Field Trip Guidelines for Leaders

CAS field trips are a great way to engage our members and the broader community in birding and conservation education, but these require volunteer leaders in order to happen. Trips can range from short walks in urban parks, to long hikes in remote conservation areas or state parks, to driving-based trips such as regional bird counts or refuges like Eagle Bluffs. Leading a field trip does NOT require any level of birding skill; trips are meant to appeal to attendees with diverse experience, and the group should work together to help everyone enjoy (and learn from) the trip. Rather, leaders are primarily responsible for the trip’s logistics and should consider the following (with help from the Field Trip Chair if desired) as safety and enjoyment are principal concerns:

  • Planning:
    • Where will the trip happen? Are there access issues (limited parking, permission, difficulty)? Does CAS have permission to leave cars at the carpooling location? What route will the hike follow?
    • When will the trip happen? Are there any weather or other seasonal concerns (e.g., hunting seasons or risky conditions)? How long will it last?
    • What prior information might attendees need? Leader should be willing to have potential participants contact them with questions about the trip.
  • Execution:
    • Meet attendees on-site or at carpool location. Consider taking a headcount and using the optional CAS Field Trip Sign-in Sheet, especially for larger groups; this can also help with collecting eBird IDs for later list sharing.
    • Lead the group on the chosen route and take reasonable precautions to ensure safety.
    • Conclude the trip by ensuring that all attendees have returned or are otherwise accounted for, and answer any final questions from attendees (particularly new folks and/or non-members). Report the attendance to the Field Trip Chair.
  • Safety:
    • Familiarity with first aid/CPR is useful though not required. Consider asking if any attendees have this knowledge.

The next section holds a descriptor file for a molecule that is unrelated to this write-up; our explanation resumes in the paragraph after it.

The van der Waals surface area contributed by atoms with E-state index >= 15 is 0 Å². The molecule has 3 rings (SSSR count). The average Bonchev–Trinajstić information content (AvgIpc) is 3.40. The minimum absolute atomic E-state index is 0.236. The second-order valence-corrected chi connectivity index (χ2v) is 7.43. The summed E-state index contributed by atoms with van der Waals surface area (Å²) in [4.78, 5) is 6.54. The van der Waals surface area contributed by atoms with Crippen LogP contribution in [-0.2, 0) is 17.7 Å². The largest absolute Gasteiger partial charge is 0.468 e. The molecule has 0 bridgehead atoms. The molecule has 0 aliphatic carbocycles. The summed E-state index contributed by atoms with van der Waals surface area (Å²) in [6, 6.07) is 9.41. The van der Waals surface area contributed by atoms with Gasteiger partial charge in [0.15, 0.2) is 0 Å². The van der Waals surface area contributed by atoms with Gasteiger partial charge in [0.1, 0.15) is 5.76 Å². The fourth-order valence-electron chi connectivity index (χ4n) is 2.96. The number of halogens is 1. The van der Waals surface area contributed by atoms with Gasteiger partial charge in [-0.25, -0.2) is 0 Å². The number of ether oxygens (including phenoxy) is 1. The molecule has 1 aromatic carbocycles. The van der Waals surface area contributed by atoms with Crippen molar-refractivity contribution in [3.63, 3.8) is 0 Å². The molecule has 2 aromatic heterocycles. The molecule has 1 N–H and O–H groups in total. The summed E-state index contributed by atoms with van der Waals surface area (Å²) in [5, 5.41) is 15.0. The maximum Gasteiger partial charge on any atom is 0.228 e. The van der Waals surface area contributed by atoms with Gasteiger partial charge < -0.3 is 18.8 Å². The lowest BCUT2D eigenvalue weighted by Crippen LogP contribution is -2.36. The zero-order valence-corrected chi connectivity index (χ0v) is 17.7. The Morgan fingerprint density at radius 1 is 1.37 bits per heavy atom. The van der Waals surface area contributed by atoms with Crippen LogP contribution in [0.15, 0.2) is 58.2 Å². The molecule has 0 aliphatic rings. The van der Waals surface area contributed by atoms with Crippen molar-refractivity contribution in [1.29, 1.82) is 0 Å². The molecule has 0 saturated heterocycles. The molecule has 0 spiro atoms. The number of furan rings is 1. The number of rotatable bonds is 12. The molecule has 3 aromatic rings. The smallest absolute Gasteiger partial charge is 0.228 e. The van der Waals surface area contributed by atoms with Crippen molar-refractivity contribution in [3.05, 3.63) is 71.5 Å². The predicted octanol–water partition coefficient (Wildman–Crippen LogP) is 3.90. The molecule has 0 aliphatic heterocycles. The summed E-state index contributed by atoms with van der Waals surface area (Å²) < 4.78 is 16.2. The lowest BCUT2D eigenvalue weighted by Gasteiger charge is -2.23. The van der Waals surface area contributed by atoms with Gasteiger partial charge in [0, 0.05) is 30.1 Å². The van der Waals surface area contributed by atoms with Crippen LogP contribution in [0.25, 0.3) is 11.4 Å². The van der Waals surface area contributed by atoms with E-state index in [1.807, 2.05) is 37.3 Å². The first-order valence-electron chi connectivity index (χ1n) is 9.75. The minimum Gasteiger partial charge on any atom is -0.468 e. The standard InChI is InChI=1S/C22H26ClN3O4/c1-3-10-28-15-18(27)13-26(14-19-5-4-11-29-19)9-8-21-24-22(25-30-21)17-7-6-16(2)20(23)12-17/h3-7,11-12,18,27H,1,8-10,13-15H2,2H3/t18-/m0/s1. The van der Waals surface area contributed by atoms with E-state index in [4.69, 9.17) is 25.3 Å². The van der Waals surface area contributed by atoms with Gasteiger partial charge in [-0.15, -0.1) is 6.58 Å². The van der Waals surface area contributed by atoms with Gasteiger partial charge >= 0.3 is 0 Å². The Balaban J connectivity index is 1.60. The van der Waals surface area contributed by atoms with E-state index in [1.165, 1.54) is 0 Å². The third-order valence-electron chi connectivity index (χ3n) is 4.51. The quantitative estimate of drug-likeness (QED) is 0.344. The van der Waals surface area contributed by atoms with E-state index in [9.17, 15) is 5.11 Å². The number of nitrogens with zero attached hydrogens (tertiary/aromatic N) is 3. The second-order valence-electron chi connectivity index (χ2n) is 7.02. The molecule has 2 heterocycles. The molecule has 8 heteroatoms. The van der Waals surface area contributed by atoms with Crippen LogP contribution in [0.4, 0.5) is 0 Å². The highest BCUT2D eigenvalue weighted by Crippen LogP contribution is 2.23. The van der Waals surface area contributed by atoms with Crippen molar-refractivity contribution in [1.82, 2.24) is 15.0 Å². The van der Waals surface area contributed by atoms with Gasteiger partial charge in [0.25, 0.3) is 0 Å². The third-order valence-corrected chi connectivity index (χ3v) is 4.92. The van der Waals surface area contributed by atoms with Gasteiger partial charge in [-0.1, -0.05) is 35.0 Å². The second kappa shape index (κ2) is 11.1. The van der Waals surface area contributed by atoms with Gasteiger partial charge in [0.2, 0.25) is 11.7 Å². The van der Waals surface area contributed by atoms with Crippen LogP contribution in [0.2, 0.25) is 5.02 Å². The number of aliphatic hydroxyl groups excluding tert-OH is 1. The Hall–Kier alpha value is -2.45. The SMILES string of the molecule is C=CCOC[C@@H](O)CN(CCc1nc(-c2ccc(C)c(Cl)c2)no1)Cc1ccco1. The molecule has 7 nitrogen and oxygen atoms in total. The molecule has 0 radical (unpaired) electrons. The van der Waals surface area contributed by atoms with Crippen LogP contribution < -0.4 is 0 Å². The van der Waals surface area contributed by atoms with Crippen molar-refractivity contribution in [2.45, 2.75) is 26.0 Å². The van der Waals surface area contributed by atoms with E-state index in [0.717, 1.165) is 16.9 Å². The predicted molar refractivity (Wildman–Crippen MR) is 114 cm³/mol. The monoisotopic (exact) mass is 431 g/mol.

• Be familiar with the route and possible hazards (likely areas/seasons for problematic plants/animals, high-water areas, difficult terrain, confusing trails). Advance scouting is often useful if practical. Have a bathroom plan if possible.
    • Be aware of road and weather conditions (e.g., potential for ice or severe weather) and consider cancelling/rescheduling if holding the trip exposes people to higher risk.
    • Carry a daypack with useful items such as first-aid kit, extra food/water, and protective clothing, especially if the trip is long or remote.
    • Carpooling:
      • Discuss the route and destination with other drivers in advance.
      • Collect a cell number for each car (preferably NOT the driver) for communication if cars get separated.
      • Drive responsibly, avoiding distraction by birds or other stimuli.
      • Check that all attendees are back in their original car (or have otherwise arranged transportation home) before any car leaves the trip site.
    • Report any issues or injuries to the Field Trip Chair and/or Board.

Field Trip Guidelines for Participants

Attending a CAS field trip is a great way to get outdoors and learn about birds, ecology, and conservation; membership is not required. Please consider the following when planning to join us:

  • Deciding to go:
    • Feel free to contact the trip leader with any questions or concerns.
    • Choose a trip that matches your comfort level and abilities.
    • Do not plan to bring any pets; these are incompatible with bird-watching trips.
    • Feel free not to attend if you are uncomfortable with the expected driving or hiking conditions.
  • Make reasonable preparations for being outdoors and away from facilities:
    • Wear appropriate clothing/footwear for the expected conditions.
    • Bring food, water, sunscreen, protective clothing, and any first-aid supplies you may need (such as an EpiPen).
    • Be aware of the risk of tick-borne illnesses. If using insect repellent, please apply with discretion and respect for other attendees’ potential sensitivity to chemicals. Consider non-chemical alternatives such as tick/insect-protective clothing (for example, Rhynoskin).
    • Bring binoculars (if you have them) or contact the trip leader if you might want to borrow some (sometimes others may have a spare pair they’re willing to lend).
  • During the trip:
    • Let the field trip leader know if you have any special needs or concerns.
    • Stay with the group, or clearly inform the trip leader if you need to leave (i.e., a bathroom break in the bushes or a need to head back early).
    • Feel free to ask questions; there is no expected level of skill or knowledge.
    • Feel free to communicate any safety or other concerns to the trip leader, Field Trip Chair, and/or Board (either during or after the trip); contact information here.